We had a great day at the pumpkin patch today! It was cold, but we were still able to conduct our science experiments, explore the corn maze, eat lunch, and pick the perfect pumpkin.
Back at school, we estimated and weighed our pumpkins, drew a picture of a jack-o-lantern, and got out our Digital Blue microscope. We were able to examine the parts of the pumpkin flower and vine. It was very interesting! We took snapshots and included them in our Smilebox creation.
Don’t forget to check out our pumpkin patch field trip stories. We scanned them and added them to our wikispace student pages.
The Wonderful Ones have worked this week learning about the life cycle of the pumpkin. We read several good books that you can find on our Shelfari list. The non-fiction, or informational texts, helped us to understand about the stages of growing pumpkins.
We added our mind notes to our science journals. We are using a special model to study vocabulary. We work on thinking of examples, non-examples, characteristics, and definitions of our new vocabulary words.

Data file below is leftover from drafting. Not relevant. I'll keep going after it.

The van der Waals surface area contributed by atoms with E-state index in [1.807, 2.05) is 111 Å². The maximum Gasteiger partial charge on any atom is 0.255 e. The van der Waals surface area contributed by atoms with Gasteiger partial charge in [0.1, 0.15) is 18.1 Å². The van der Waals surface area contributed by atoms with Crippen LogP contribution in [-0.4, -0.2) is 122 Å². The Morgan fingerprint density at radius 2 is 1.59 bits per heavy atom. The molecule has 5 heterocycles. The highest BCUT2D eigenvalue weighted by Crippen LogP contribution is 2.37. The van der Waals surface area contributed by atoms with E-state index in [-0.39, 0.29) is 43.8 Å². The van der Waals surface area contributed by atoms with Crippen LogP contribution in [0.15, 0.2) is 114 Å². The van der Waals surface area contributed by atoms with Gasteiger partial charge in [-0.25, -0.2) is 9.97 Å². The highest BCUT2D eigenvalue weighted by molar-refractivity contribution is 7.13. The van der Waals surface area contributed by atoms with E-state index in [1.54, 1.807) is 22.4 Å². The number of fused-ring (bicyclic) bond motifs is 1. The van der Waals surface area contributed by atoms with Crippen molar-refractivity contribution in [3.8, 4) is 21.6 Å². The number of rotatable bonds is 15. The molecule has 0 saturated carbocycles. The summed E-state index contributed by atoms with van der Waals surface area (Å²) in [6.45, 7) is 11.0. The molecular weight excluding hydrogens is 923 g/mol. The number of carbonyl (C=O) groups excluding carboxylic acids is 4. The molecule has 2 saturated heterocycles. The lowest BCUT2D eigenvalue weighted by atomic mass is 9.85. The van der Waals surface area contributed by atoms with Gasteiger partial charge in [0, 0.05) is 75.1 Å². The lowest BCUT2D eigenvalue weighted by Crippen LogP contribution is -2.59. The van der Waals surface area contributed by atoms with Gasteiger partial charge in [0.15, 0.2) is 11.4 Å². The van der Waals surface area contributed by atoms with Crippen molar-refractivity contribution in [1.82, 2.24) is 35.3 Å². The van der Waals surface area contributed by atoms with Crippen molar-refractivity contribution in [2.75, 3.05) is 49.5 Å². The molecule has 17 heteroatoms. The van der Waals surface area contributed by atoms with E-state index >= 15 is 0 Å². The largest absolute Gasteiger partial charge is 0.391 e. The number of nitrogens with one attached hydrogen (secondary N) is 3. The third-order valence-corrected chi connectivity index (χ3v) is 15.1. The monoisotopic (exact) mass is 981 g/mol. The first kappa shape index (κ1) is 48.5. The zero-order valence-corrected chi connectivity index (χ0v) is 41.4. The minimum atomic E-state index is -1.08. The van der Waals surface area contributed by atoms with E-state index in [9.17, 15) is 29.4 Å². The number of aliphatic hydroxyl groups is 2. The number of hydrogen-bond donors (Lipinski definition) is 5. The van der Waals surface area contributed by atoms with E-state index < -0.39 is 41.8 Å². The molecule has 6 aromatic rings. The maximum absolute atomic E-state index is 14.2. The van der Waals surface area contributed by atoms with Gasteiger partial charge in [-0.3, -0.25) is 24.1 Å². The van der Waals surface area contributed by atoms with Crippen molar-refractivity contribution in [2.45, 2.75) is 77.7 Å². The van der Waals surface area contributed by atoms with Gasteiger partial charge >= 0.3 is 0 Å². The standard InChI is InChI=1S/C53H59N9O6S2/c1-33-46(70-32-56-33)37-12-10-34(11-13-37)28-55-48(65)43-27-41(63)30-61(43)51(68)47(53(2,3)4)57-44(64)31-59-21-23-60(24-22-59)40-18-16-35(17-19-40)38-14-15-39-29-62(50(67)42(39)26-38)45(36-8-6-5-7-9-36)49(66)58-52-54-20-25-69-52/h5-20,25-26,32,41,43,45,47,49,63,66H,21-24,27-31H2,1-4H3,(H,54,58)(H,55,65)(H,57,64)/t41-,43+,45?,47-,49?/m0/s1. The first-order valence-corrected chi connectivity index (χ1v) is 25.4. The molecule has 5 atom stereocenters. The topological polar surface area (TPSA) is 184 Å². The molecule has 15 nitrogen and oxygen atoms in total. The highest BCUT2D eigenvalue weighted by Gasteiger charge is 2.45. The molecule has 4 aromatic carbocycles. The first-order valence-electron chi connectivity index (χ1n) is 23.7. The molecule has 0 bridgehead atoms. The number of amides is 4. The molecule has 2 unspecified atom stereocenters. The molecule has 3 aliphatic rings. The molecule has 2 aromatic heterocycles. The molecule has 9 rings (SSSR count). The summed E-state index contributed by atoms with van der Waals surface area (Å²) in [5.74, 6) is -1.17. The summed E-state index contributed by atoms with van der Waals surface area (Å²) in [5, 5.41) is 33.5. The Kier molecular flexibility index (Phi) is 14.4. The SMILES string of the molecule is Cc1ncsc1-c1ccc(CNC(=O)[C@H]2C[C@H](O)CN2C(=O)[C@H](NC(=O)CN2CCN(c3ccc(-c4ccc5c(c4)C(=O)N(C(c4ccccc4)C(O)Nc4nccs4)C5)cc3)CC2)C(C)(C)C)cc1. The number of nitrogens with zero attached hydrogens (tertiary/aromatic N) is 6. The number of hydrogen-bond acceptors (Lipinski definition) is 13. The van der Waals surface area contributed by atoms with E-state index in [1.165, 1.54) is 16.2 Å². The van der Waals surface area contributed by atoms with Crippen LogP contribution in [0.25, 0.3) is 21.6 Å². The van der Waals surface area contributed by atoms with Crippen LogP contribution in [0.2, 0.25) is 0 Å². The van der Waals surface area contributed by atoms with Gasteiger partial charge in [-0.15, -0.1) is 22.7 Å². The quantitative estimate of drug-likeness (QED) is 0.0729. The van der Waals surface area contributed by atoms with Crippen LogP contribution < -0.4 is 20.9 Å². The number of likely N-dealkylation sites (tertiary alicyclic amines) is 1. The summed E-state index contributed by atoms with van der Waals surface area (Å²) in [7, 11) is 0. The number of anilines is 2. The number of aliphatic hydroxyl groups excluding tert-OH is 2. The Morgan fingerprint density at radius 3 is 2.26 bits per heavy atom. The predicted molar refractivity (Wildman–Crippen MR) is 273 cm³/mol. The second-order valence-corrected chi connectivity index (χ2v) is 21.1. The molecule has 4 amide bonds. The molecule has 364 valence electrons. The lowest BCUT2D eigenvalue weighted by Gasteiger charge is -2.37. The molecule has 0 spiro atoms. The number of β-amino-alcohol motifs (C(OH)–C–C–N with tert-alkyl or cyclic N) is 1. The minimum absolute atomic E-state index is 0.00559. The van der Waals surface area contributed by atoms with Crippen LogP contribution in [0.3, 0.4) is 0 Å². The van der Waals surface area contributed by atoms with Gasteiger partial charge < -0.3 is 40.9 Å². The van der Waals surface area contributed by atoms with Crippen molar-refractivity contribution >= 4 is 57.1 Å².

We also enjoyed learning a new vocabulary word this week, tendrils. We decided to investigate the tendrils at the pumpkin patch Monday on our field trip. We are thinking that they work together to connect the vines. We also think we should walk carefully so we don’t trip on the vines that are hooked together with these tendrils.
Our class has accepted the Diversity Rocks! challenge. We decided to read and try to post our progress daily.
Ariel reports: We read two books by African American authors today.
Kayden reports: I picked The Leaving Morning by Angela Johnson because I thought it was going to be a good book.
Charli reports: I thought that Cloudy Day Sunny Day by Donald Crews was going to be a good book. It was a good book!
We saw our science experiment had a code to embed in our blog and the students were excited about giving that a try… so here is our look at solids and liquids and changing the state of matter. As of now, the game won’t load all the way, but this is what it looks like. A link for the game follows: Solids and liquids.